Item description for The Song of Hiawatha by Henry Wadsworth Longfellow & William Hootkins...
Longfellow's great narrative poem has been unjustly neglected in recent years though it gives a sympathetic portrait especially of Hiawatha, reared by Nokomis, daughter of the Moon, and his bride Minehaha. It is famously underpinned by its hypnotic rhythm, which makes it ideal listening.
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Format: Audiobook, Unabridged
Studio: Naxos Audiobooks
Est. Packaging Dimensions: Length: 1" Width: 5.75" Height: 5" Weight: 0.4 lbs.
Release Date Jul 30, 2005
Publisher Naxos Audiobooks
ISBN 9626343400 ISBN13 9789626343401
Availability 0 units.
More About Henry Wadsworth Longfellow & William Hootkins
Henry Wadsworth Longfellow (1807-1882), a professor of French and Spanish at Harvard University, was one of the first American academics to have a truly global interest in literature. He became convinced that America was in need of its own mythology, poeti Christopher Bing, whose first book, "Casey at the Bat," was named a 2001 Caldecott Honor Book, lives with his wife and three children in Lexington, Massachusetts, in a house directly on the Freedom Trail, the route on which Paul Revere rod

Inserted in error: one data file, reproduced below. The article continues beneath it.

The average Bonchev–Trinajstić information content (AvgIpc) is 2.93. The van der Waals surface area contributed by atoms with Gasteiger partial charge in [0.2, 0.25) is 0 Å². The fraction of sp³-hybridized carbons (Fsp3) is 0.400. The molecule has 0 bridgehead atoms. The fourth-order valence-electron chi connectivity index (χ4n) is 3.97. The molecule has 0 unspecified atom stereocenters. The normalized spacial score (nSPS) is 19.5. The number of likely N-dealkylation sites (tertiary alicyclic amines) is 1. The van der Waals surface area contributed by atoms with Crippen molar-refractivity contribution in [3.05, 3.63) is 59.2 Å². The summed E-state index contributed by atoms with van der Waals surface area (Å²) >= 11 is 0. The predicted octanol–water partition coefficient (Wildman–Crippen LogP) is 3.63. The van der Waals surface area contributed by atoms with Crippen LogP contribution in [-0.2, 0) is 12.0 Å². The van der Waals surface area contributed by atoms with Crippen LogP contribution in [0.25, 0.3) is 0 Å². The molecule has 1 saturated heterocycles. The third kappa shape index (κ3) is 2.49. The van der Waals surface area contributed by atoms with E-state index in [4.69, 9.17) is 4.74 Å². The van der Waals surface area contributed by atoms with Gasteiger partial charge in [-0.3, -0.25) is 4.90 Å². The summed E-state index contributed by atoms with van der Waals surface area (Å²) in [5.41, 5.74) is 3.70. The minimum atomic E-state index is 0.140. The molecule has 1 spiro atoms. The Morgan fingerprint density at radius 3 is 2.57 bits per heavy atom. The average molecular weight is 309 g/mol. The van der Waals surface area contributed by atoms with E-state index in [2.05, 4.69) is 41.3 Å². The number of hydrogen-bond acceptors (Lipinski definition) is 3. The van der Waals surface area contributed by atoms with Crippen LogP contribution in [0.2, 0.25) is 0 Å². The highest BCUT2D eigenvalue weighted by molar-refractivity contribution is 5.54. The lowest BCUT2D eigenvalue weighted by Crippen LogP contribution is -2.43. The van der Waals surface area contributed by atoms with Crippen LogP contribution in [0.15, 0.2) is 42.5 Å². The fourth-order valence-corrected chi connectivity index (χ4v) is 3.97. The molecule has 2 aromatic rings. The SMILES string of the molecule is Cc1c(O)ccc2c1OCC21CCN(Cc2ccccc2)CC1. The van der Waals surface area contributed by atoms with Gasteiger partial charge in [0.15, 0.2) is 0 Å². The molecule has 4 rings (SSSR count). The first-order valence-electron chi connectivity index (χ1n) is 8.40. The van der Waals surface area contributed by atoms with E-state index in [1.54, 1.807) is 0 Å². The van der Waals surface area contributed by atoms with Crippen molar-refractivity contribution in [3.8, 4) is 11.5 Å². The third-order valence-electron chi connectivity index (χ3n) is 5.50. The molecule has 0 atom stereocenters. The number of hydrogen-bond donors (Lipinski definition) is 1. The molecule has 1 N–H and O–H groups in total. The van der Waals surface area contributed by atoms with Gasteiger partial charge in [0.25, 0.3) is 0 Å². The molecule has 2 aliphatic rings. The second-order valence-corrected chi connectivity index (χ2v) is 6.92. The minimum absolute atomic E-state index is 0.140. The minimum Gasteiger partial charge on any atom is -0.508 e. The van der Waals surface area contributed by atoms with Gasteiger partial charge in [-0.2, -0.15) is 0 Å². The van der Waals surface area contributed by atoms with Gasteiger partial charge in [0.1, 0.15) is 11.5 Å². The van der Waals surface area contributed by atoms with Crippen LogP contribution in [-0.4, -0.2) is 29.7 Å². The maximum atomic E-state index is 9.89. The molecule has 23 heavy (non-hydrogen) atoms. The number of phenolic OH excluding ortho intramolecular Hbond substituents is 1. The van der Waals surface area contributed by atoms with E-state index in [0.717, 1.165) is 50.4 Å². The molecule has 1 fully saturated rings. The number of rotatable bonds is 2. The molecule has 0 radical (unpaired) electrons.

Henry Wadsworth Longfellow was born in 1807 and died in 1882.
Reviews - What do customers think about The Song of Hiawatha?
Hiawatha Returns! Jan 16, 2008
Poor Hiawatha! For years, this great American poem of the 19th century has been relegated to the children's poetry shelves, where it lies languishing, despite several fine picture book editions of parts of it. Parodied almost upon publication, notably by Lewis Carroll, its heavy beat, taken from a Finnish epic, has been thought of as archsoporific. To use Shaw's phrase for late Ibsen drama, it has to be really DONE. And it is in this superb, unabriged recording. The producers and reader William Hootkins have trusted the poem itself, and Longfellow's intentions, not the parodists. The result? The restoration of an American classic, one of the first truly populist works in the canon of American poetry. The richness of the language and the stirring images, especially of Hiawatha and Mudgikeewis, are there to be revelled in. Should you ask me, is it worth it, is this reading worth the effort, I should say, Do but listen, do but stop and hear the heartbeats! Excellent, and very much needed!